VOL. 126 | NO. 42 | Wednesday, March 2, 2011
Bernanke: Rising Oil Prices Pose Threat to Economy
JEANNINE AVERSA | AP Economics Writer
WASHINGTON (AP) – Federal Reserve Chairman Ben Bernanke told Congress on Tuesday that a prolonged rise in oil prices would pose a danger to the economy. But he said a more likely outcome is a temporary and modest increase in consumer prices, not runaway inflation.
Bernanke, in testimony to the Senate Banking Committee, also defended the Fed's $600 billion bond-purchase program. He told the panel that it's succeeding in helping the economy. But he avoided answering a question about how he measures its success.
Bernanke did express confidence that economic growth would increase this year. He cautioned, though, that it won't be strong enough to quickly lower unemployment, now at 9 percent.
He also cited other risks to the economy, including rising prices for oil, gasoline, food and other commodities, and further weakness in home prices. All could cause Americans to spend less.
The Fed chief said the economy still needs the support of the bond-purchase program. He downplayed the risks of runaway inflation that others have raised.
"The most likely outcome is that the recent rise in commodity prices will lead to, at most, a temporary and relatively modest increase in U.S. consumer price inflation," Bernanke said in the first of two appearances this week to deliver the Fed's twice-a-year economic report to Congress.
The bond-purchase program is scheduled to end in June. It is intended to spur more spending and invigorate the economy by lowering rates on loans and boosting prices on stocks.
Republicans in Congress and some Fed officials worry that the program could trigger high inflation and a wave of speculative buying on Wall Street that could lead to new bubbles in the prices of assets like stocks and bonds.
Sen. Richard Shelby of Alabama, the panel's top-ranking Republican, complained that the Fed needs to come up with a way to measure the bond-purchase program's success. Shelby asked Bernanke for detailed information about whether it was a success or failure. Bernanke said it has helped the economy, but he didn't provide specifics.
Bernanke said the bond program is needed to energize growth and reduce unemployment. He blamed the rise in oil and global commodities prices on strong demand from fast-growing countries such as China, not on the Fed's stimulus policy.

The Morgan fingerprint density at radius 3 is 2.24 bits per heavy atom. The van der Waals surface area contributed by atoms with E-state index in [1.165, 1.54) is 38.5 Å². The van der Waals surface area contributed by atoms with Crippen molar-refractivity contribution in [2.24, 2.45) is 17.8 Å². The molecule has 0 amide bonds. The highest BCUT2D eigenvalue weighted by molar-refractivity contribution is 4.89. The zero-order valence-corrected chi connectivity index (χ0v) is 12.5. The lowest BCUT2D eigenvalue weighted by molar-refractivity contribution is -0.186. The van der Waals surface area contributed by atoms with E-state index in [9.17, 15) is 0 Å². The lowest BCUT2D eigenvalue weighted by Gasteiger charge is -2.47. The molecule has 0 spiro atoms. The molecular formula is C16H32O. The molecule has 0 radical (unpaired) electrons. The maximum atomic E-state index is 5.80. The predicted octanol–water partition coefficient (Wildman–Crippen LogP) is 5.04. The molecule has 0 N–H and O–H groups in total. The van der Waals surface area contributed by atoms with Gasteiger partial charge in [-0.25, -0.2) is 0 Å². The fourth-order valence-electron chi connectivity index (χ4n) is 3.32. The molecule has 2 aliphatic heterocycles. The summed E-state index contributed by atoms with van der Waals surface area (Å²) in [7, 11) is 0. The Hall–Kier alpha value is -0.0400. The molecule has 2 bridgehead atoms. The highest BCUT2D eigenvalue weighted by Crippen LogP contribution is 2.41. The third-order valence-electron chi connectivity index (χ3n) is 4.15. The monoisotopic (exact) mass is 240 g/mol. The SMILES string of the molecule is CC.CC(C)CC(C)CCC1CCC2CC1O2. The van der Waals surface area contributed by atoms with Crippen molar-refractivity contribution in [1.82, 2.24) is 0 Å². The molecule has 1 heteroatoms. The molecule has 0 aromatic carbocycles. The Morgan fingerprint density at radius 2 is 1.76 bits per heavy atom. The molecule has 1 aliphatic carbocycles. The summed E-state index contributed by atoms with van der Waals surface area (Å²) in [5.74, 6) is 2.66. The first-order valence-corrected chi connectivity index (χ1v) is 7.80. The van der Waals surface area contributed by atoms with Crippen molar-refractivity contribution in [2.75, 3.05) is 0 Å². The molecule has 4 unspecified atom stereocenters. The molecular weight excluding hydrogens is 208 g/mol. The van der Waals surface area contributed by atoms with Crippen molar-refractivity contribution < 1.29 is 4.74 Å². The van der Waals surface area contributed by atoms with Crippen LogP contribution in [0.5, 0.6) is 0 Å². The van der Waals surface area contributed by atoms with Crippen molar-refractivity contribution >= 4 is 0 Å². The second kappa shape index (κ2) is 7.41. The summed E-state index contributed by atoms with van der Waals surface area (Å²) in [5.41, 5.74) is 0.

Gas prices jumped over the weekend to a new nationwide average of $3.37 a gallon – 26.7 cents a gallon more than a month ago. Food prices in January rose at the fastest since the fall of 2008.
Political upheaval in the Middle East, Bernanke said, has caused oil and gasoline prices to march higher. But Bernanke said he and a majority of his Fed colleagues believe the situation won't lead to out of control inflation.
Workers have little power to demand big pay increases because the jobs market is still weak. Many factories and other companies are operating well below full capacity because customer demand is far from booming. Those forces will prevent inflation from taking off, Bernanke said.
Responding to questions from concerned lawmakers about rising energy prices, Bernanke said the increases seen so far "while a problem for many people, don't pose a significant risk to the recovery or to overall inflation."
Still, a prolonged rise in the price of oil or other commodities would represent a "threat" to economic growth and to inflation, Bernanke acknowledged.
Sen. Robert Menendez, D-N.J., complained that all American families see and are concerned about are rising prices.
The Fed regularly reviews its bond-purchase program. It could buy fewer securities if the economy were to grow more strongly than anticipated or if inflation showed signs of breaking out. Or it could buy more if the economy was in danger of weakening. Most economists believe the Fed will spend the full $600 billion on schedule.
Bernanke says the sharp drops in the nation's unemployment rates over the last two months were encouraging. But he said it will still take "several years" for unemployment to drop back to normal – around 6 percent.
"Until we see a sustained period of stronger job creation, we cannot consider the recovery to be truly established," he said.
If gas prices rise to $3.75 a gallon and stay there for a year, they could erase the benefit of the Social Security tax cut, economists said. The economy would still grow, but it wouldn't get a boost from people spending more on goods and services.
If gasoline prices went as high as $5 a gallon, spending cuts by consumers and businesses could push the economy into a recession, analysts say.
On a separate issue, Bernanke said a failure by Congress to boost the federal government's borrowing authority would be an "extremely dangerous and a recovery-ending event."
Republicans in Congress want to link any increases in the nation's debt limit to cuts in federal spending to reduce the budget deficit. Democrats oppose that strategy.
In the unlikely event that Congress didn't raise the debt ceiling, the federal government wouldn't be able to pay its bills, triggering a financial crisis, Bernanke said. Interest rates would spike, slowing spending by Americans and derailing the recovery.
Bernanke also said that a House Republican plan to cut spending would reduce economic growth and employment. But he suggested the impact would be limited.
Republicans want to slash $60 billion-plus from agency budgets over the coming months as a down payment on larger cuts later in the year. But they are settling for just $4 billion in especially easy cuts as the price for a two-week stopgap bill to avert a government shutdown.
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